Holi has, in recent years, gained some popularity in the western hemisphere, meaning that at music festivals people would throw a handful of color at each other and then take pictures. The original Holi is a little different. Being the festival of color, it takes place in the day - it wouldn't make much sense at night. People get up in the morning and prepare bhang, little pre-packaged balls of sativa. So you take a few of these packets and add them to milk with a curdling agent, some spices, nuts, sugar, give it a good stir and drink it. It tastes really great and all but the point of the exercise is that for the duration of the festival you are high as a kite, along with everyone else. You go to joyous parties and people throw balloons of water and buckets of color at you, and as the sun sets everyone goes home looking like what children imagine walking through a rainbow results in. The cars, ground, walls, cows, everything is coated in color. Holi here is something you can't imagine but need to see. But really, all of India is.
The by far biggest celebration in the Indian calendar year, Diwali, is the festival of light and truly incredible shindig to witness and partake in. Starting preparations five days before the actual festival, Diwali concludes the darkest new moon day of the year by flooding it in manmade light. By the second of the five days leading up to it, I have to admit, I was exasperated with the ruckus - in broad daylight, people would ignite pointless firecrackers that made a lot of noise and me very unhappy. So, getting more and more frustrated as the days went on, I was no longer all that excited about the actual festival. Boy, was I wrong. Imagine a firework, over a city of twenty million people, that lasts all night. Imagine knowing it's close to midnight but feeling like it's daylight. Imagine fire everywhere. I expected it to be wild, sure, but not like this - I was catapulted into pyromaniac paradise. Children dancing the light fandango around what looked like ropes set on fire, without a care in the world. Truly, describing it is futile, but I will tell you that the day after the festival the city was enveloped in a cloud of graphite grey pollution from the fireworks - it looked like the London sky on a particularly broody November day. Even though my Diwali ended on a slightly unfortunate note wherein a box of 100 fireworks we had strategically placed on a roof terrace tipped over from the recoil of the first one shooting out of it and bombarded me and my friends with the remaining 99 in an incredibly dangerous mess and singed my hair along with my mental health, it was one of the brightest days of my life.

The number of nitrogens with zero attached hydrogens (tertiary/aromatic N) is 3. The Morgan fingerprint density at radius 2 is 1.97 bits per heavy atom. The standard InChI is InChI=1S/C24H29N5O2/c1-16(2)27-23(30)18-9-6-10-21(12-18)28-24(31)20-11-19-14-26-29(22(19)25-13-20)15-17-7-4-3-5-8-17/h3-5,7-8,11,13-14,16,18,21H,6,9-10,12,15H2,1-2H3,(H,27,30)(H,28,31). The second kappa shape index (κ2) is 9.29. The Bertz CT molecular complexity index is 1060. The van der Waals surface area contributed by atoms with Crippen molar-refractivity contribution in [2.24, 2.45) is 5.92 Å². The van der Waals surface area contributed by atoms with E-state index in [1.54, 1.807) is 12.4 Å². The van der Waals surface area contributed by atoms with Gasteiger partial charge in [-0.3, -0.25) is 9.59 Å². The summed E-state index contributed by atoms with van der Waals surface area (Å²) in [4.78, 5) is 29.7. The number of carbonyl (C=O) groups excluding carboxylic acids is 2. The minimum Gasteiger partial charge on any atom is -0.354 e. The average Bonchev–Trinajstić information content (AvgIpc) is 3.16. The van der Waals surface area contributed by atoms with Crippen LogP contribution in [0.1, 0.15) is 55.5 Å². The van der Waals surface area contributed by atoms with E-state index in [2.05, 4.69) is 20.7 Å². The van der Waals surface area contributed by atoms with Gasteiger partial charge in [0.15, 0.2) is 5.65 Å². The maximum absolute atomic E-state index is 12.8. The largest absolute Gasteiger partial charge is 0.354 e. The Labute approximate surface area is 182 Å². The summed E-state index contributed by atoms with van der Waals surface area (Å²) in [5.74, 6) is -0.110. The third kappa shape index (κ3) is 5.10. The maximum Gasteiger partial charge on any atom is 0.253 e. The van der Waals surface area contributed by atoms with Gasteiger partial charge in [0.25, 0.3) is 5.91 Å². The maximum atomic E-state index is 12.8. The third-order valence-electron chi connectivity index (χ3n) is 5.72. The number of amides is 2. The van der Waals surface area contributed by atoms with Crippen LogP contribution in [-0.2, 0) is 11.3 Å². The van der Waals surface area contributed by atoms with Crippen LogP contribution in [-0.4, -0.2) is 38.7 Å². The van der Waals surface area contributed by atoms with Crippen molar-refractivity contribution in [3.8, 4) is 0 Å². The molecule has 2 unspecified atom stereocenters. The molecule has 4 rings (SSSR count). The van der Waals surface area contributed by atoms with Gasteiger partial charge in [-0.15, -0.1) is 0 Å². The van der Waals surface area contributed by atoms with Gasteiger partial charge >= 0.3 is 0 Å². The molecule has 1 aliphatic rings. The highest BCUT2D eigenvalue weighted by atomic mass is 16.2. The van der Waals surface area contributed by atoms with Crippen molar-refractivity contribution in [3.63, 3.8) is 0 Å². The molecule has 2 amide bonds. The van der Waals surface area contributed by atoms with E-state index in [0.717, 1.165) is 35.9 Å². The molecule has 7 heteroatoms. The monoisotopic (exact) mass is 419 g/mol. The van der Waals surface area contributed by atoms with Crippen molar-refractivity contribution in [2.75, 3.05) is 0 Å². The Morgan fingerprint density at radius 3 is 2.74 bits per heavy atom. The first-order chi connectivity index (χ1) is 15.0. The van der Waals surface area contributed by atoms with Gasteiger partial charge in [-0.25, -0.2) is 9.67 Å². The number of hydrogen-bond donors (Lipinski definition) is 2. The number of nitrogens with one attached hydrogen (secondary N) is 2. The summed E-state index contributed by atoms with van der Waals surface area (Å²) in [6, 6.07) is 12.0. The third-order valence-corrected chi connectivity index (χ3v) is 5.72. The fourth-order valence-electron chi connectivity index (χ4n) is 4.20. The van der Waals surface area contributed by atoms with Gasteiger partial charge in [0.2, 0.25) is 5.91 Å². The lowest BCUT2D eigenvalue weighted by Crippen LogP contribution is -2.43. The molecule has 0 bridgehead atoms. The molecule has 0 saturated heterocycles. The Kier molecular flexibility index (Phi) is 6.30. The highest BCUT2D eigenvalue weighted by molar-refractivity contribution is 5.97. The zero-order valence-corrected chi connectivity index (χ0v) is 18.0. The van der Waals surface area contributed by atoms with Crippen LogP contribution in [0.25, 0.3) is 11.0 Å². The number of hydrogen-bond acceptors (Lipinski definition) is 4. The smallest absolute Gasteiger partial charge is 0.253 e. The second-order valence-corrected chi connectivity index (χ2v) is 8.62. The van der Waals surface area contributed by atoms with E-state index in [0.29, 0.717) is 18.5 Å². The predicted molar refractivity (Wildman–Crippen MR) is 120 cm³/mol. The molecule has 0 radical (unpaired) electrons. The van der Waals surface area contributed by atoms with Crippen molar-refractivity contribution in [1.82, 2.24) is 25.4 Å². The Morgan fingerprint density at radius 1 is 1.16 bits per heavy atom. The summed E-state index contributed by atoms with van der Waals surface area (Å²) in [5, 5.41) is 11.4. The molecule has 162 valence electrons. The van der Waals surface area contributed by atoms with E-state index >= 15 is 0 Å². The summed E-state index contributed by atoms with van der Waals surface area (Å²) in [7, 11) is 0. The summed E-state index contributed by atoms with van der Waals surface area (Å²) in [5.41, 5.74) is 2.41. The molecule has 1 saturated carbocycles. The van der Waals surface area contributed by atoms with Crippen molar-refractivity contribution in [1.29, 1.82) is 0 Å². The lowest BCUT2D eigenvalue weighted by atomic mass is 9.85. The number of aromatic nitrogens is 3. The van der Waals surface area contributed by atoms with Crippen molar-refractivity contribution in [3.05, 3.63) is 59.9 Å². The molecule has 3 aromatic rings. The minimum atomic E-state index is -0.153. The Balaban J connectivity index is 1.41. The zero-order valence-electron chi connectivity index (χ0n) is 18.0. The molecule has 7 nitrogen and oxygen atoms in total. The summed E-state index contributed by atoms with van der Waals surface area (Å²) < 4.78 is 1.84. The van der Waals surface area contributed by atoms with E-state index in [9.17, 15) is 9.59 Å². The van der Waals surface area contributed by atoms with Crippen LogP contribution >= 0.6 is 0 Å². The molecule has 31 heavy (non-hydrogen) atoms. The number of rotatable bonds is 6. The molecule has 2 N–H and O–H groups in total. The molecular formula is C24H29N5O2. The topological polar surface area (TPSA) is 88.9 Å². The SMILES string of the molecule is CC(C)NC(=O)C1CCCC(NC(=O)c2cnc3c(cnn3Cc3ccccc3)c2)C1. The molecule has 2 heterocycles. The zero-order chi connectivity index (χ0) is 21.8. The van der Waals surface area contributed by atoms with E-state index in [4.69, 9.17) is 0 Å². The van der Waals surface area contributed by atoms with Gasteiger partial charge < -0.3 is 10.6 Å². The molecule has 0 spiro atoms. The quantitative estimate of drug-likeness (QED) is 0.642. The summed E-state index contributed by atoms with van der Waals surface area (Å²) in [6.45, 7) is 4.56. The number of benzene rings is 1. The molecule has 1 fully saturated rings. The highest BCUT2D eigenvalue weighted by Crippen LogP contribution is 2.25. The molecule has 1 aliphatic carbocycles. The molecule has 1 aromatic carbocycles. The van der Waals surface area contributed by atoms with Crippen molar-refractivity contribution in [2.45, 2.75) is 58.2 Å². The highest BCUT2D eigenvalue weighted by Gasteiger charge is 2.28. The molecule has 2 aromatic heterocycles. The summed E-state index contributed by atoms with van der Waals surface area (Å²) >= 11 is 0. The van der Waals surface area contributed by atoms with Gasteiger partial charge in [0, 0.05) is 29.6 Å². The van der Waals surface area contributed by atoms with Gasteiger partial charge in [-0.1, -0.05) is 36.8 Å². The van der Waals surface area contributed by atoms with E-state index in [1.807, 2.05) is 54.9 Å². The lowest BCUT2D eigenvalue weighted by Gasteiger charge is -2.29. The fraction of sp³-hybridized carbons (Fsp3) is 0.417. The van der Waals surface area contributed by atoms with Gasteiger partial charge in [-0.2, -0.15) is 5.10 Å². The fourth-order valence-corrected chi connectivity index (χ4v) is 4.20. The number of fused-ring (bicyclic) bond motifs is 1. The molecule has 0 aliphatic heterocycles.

I like to divide the monsoons into ten emotional stages:
1 - It's too hot.
2 - I see clouds!
3 - It's raining a little, how refreshing.
4 - Wow, it's really coming down, this is exciting!
5 - I did not realize it was going to rain this much... but it's nice, really.
6 - Oh it's still raining, look at that. Rain, rain, rain...
7 - It could be a little sunnier now.
8 - How long did they say this is going to last? It can't rain forever, can it?
9 - Maybe it can?
10 - Make it stop.